Dementia symptoms: Six of the ‘first signs’ of the progressive brain condition

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Recent research – by Relish – found the “first signs” of dementia to be on the lookout for. While the disease is incurable, early intervention can help to slow down the progression of symptoms. Signs of dementia include memory loss, mood changes, difficulty concentrating, and being confused about time and place. People who have dementia may also find it hard to carry out familiar daily tasks.

For example, dementia may cause confusion when a person is trying to make a meal they have made numerous times beforehand.

Relish estimates that more than one million people will develop dementia by the year 2025.

While there are more than 200 subtypes of dementia, Alzheimer’s disease is the most common.

The Alzheimer’s Association notes that progressive symptoms will “eventually grow severe enough to interfere with daily tasks”.

“Microscopic changes in the brain begin long before the first signs of memory loss,” the charity notes.

Two abnormal structures, known as plaque and tangles, are “prime suspects” in the damaging and killing of nerve cells within the brain.

Plaques are deposits of a protein fragment called beta-amyloid, which build up in the spaces between nerve cells.

Tangles, on the other hand, are “twisted fibres” of another protein – known as tau – that build up inside the cells.

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Plaques and tangles are thought to block communication between nerve cells in the brain.

Moreover, it is theorised that these blockages lead to brain cell death, which causes memory failure and personality changes.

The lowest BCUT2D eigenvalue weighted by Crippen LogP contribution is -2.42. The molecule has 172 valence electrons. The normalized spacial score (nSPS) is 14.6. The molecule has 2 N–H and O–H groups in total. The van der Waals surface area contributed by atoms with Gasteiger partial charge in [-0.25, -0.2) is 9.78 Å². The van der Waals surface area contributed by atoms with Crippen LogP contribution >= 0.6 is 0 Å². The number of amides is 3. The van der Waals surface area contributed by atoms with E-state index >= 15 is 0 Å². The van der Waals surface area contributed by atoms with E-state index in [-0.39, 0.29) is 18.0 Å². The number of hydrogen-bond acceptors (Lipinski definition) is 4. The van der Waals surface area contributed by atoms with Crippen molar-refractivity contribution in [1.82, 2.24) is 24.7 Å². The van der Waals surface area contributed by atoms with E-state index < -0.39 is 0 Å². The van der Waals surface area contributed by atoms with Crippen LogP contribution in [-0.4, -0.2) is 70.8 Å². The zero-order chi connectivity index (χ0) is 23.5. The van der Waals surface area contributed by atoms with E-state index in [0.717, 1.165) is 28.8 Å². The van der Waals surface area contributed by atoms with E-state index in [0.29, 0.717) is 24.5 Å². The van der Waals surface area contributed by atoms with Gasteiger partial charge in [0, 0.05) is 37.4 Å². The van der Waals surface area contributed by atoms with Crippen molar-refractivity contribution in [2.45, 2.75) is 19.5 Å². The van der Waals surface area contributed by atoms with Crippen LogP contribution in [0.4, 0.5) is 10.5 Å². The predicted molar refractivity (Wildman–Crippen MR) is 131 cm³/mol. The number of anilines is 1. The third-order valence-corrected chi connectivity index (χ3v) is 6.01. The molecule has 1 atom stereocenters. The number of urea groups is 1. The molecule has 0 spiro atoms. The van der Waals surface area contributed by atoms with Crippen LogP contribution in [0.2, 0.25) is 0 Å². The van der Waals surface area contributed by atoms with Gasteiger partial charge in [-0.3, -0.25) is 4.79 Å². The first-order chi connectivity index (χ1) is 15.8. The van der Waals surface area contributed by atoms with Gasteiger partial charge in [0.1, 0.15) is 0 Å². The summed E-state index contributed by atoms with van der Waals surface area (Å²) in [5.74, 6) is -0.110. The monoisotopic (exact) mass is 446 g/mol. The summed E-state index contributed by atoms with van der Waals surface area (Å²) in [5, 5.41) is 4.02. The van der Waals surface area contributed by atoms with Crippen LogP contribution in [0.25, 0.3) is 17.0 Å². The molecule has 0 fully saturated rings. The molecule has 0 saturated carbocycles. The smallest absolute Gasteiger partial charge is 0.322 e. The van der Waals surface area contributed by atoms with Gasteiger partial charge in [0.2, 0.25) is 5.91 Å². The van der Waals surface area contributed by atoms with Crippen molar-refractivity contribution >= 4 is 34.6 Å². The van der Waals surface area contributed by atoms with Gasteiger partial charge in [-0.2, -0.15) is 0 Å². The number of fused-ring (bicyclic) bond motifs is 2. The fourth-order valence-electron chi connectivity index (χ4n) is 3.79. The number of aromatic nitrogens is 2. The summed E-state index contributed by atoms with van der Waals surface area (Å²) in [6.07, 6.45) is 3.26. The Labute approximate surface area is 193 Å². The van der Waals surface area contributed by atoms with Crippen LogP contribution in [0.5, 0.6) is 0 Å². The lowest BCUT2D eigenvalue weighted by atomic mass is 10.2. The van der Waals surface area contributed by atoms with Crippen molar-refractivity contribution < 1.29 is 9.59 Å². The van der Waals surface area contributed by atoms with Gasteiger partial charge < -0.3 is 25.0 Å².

In the earliest stages of the disease, people will still be able to drive, work, and socialise.

Despite this, the person may experience lapses in memory, such as forgetting familiar words.

As the disease progresses, the person will require a greater amount of care.

At this stage, it’s helpful to find out ways to simplify tasks for the person who has dementia.

Ben Atkinson-Willes, founder and CEO of Relish said: “Diagnosis is incredibly important.”

And once a diagnosis has been made, access to sensory activities, puzzles and reminisce activities may help those who have the brain condition.

“When buying something for someone with dementia, without knowing the stage it can be a real challenge to find what’s right,” said Mr Atkinson-Willes.

“If you get a product that is too difficult, it can be frustrating and isolating.

“Too easy and it seems patronising and distressing. We believe well-being is at the heart of improving the quality of lives and relationships, which is reflected in all that we do at Relish.”

Relish is on a mission to help improve the overall wellbeing of people with dementia by providing fun, meaningful activities that help build their relationships with their family, friends and caregivers.

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